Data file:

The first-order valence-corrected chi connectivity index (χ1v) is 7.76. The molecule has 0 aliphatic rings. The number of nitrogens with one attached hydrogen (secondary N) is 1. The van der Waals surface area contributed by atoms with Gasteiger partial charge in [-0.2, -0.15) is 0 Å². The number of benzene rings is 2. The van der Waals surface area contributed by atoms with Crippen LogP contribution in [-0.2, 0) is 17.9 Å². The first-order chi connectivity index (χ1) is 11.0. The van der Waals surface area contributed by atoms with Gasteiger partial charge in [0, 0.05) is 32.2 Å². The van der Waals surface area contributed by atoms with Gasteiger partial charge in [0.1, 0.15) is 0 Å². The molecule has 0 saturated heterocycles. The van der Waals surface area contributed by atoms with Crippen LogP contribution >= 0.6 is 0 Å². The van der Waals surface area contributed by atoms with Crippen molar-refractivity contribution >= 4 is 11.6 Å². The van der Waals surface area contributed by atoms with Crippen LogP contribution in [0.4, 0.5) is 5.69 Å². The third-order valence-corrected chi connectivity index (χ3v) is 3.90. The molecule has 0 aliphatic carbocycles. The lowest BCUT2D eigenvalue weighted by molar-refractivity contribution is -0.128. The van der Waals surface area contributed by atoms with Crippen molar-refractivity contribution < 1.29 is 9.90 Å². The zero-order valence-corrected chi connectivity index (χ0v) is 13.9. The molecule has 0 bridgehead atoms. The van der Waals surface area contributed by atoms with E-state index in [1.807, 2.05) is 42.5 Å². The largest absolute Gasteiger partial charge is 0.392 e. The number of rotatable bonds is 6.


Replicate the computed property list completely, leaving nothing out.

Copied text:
The first-order valence-corrected chi connectivity index (χ1v) is 7.76. The molecule has 0 aliphatic rings. The number of nitrogens with one attached hydrogen (secondary N) is 1. The van der Waals surface area contributed by atoms with Gasteiger partial charge in [-0.2, -0.15) is 0 Å². The number of benzene rings is 2. The van der Waals surface area contributed by atoms with Crippen LogP contribution in [-0.2, 0) is 17.9 Å². The first-order chi connectivity index (χ1) is 11.0. The van der Waals surface area contributed by atoms with Gasteiger partial charge in [0, 0.05) is 32.2 Å². The van der Waals surface area contributed by atoms with Gasteiger partial charge in [0.1, 0.15) is 0 Å². The molecule has 0 saturated heterocycles. The van der Waals surface area contributed by atoms with Crippen LogP contribution >= 0.6 is 0 Å². The van der Waals surface area contributed by atoms with Crippen molar-refractivity contribution >= 4 is 11.6 Å². The van der Waals surface area contributed by atoms with Crippen LogP contribution in [0.4, 0.5) is 5.69 Å². The third-order valence-corrected chi connectivity index (χ3v) is 3.90. The molecule has 0 aliphatic carbocycles. The lowest BCUT2D eigenvalue weighted by molar-refractivity contribution is -0.128. The van der Waals surface area contributed by atoms with Crippen molar-refractivity contribution < 1.29 is 9.90 Å². The zero-order valence-corrected chi connectivity index (χ0v) is 13.9. The molecule has 0 bridgehead atoms. The van der Waals surface area contributed by atoms with E-state index in [1.807, 2.05) is 42.5 Å². The largest absolute Gasteiger partial charge is 0.392 e. The number of rotatable bonds is 6.